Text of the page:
The announcement of the European Super League back in April was hit by huge backlash coming from almost every interested party. It is very rare for the fans of every football team, the Premier League, the EFL, the FA, and the governments of several European countries to all find themselves on the same side of an argument.
The clubs that proposed the breakaway league were heavily criticised for putting their own commercial interests ahead of the sport, particularly at a time when many lower league clubs have been struggling with simply staying afloat.
It came after another widely criticised proposal, Project Big Picture, was shelved after it was met by a similar level of anger from fans. If realised, this plan would have seen the Premier League’s biggest clubs take control of the top tier of English football and run it in their own interests.
However, there are other proposals that could deliver much better results for the whole of English football, benefiting clubs at the top and in the lower tiers like Walthamstow FC.
What Problems Need to be Solved?
As fans of clubs outside the top tiers of the sport will know, football can be just as much of a battle off the pitch as it is on it. Balancing the finances, keeping a ground that can host games, and managing staff can all be a struggle if you don’t have the deep pockets of the biggest teams.
Walthamstow FC fans are no stranger to this. The mid-2000s saw the club suffer financial problems, a name change, and problems keeping a metaphorical roof over its head. Thankfully, it has been able to put many of these issues behind it in recent years and even moved back to Wadham Lodge in 2013, but other clubs haven’t been so successful.
Higher up the tiers, Bury FC was expelled from the EFL after it got into financial difficulty. The club was put up for sale, but a buyer couldn’t be found in time and, although it technically still exists, it has no players, is not in a league, and is now in administration.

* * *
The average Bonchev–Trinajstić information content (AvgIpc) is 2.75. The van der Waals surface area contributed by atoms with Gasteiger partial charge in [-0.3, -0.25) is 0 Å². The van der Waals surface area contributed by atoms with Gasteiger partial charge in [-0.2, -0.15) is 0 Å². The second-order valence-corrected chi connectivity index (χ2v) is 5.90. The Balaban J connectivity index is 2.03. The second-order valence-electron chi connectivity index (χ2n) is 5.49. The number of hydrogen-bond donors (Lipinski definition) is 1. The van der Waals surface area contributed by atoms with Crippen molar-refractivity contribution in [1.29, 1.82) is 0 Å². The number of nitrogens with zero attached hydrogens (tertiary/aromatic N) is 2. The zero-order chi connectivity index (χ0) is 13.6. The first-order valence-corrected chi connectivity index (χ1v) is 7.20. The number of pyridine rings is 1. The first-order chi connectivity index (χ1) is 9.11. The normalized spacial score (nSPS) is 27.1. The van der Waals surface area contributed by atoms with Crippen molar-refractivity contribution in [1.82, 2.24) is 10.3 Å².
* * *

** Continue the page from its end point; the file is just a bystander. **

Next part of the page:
Premier League teams also have problems. Increasing demands for additional tournaments are putting a lot of pressure on players, with several managers complaining that fixture congestion is forcing them to prioritise some competitions over others.
The need to achieve success on the pitch is also making it difficult to give younger players the time they need in games to develop.
A Partnership Solution
One widely discussed idea was first proposed by Greg Dyke in 2014 when he was the chair of the FA. It would see bigger teams create “B teams” that would give them the chance to more regularly field academy players.
These B teams would compete in a newly-created “League Three” that sat below the current EFL leagues. This new competition would be made up of 10 Premier League B teams and 10 from the Conference.
The idea would mimic systems already in place elsewhere in Europe where many of the continent’s biggest clubs have second teams that compete in lower leagues. This allows younger players to make their professional senior debut in a team that can give them more time on the pitch before being promoted into the main team.
Dyke’s suggestions also included a mechanism for Premier League clubs to create a “strategic partnership” with a lower league team and loan them up to eight players.
The Guardian reported last year that, although the plans were originally dismissed, discussions about their viability have begun again within the FA, the Premier League, and the EFL. However, it seems that the EFL is still yet to be convinced by the idea of B teams competing in their ranks.
There are some logistical issues with this too. For example, there could be a conflict of interest if a Premier League’s A and B teams were drawn to face each other in the FA Cup and there has been no mention of how it would be decided which of the 20 Premier League teams would be allowed to create a B team.
Regardless of how this ongoing discussion progresses, it is clear that partnerships and collaboration are needed in football to ensure that teams on the lower rungs of the pyramid can remain viable in the long term.